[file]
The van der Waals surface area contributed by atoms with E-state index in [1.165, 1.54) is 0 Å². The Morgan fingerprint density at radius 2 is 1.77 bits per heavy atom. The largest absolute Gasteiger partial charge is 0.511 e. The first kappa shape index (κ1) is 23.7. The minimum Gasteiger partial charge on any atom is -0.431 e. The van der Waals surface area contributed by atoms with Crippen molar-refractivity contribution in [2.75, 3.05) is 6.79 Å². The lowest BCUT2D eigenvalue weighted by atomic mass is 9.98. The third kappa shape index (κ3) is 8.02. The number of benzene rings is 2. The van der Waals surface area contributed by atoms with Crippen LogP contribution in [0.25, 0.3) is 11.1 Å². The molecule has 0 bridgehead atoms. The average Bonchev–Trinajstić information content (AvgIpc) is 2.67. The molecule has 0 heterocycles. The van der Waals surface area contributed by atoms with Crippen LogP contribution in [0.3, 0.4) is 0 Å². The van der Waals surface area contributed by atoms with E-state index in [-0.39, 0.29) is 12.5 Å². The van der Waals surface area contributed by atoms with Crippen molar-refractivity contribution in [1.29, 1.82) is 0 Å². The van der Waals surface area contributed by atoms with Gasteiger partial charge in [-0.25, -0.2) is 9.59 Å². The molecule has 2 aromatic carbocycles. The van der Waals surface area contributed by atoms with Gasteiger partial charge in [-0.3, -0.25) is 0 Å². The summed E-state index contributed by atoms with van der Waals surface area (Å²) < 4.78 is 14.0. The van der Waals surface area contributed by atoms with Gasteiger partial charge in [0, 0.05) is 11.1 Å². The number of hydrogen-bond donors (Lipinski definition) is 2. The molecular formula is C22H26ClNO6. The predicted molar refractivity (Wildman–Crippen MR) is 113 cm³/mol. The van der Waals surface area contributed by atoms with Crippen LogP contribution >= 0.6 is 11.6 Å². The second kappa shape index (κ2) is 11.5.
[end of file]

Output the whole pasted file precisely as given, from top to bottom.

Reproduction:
The van der Waals surface area contributed by atoms with E-state index in [1.165, 1.54) is 0 Å². The Morgan fingerprint density at radius 2 is 1.77 bits per heavy atom. The largest absolute Gasteiger partial charge is 0.511 e. The first kappa shape index (κ1) is 23.7. The minimum Gasteiger partial charge on any atom is -0.431 e. The van der Waals surface area contributed by atoms with Crippen molar-refractivity contribution in [2.75, 3.05) is 6.79 Å². The lowest BCUT2D eigenvalue weighted by atomic mass is 9.98. The third kappa shape index (κ3) is 8.02. The number of benzene rings is 2. The van der Waals surface area contributed by atoms with Crippen LogP contribution in [0.25, 0.3) is 11.1 Å². The molecule has 0 bridgehead atoms. The average Bonchev–Trinajstić information content (AvgIpc) is 2.67. The molecule has 0 heterocycles. The van der Waals surface area contributed by atoms with Crippen LogP contribution in [0.3, 0.4) is 0 Å². The van der Waals surface area contributed by atoms with E-state index in [-0.39, 0.29) is 12.5 Å². The van der Waals surface area contributed by atoms with Crippen molar-refractivity contribution in [1.29, 1.82) is 0 Å². The van der Waals surface area contributed by atoms with Gasteiger partial charge in [-0.25, -0.2) is 9.59 Å². The molecule has 2 aromatic carbocycles. The van der Waals surface area contributed by atoms with Gasteiger partial charge in [-0.3, -0.25) is 0 Å². The summed E-state index contributed by atoms with van der Waals surface area (Å²) < 4.78 is 14.0. The van der Waals surface area contributed by atoms with Gasteiger partial charge in [0, 0.05) is 11.1 Å². The number of hydrogen-bond donors (Lipinski definition) is 2. The molecular formula is C22H26ClNO6. The predicted molar refractivity (Wildman–Crippen MR) is 113 cm³/mol. The van der Waals surface area contributed by atoms with Crippen LogP contribution >= 0.6 is 11.6 Å². The second kappa shape index (κ2) is 11.5.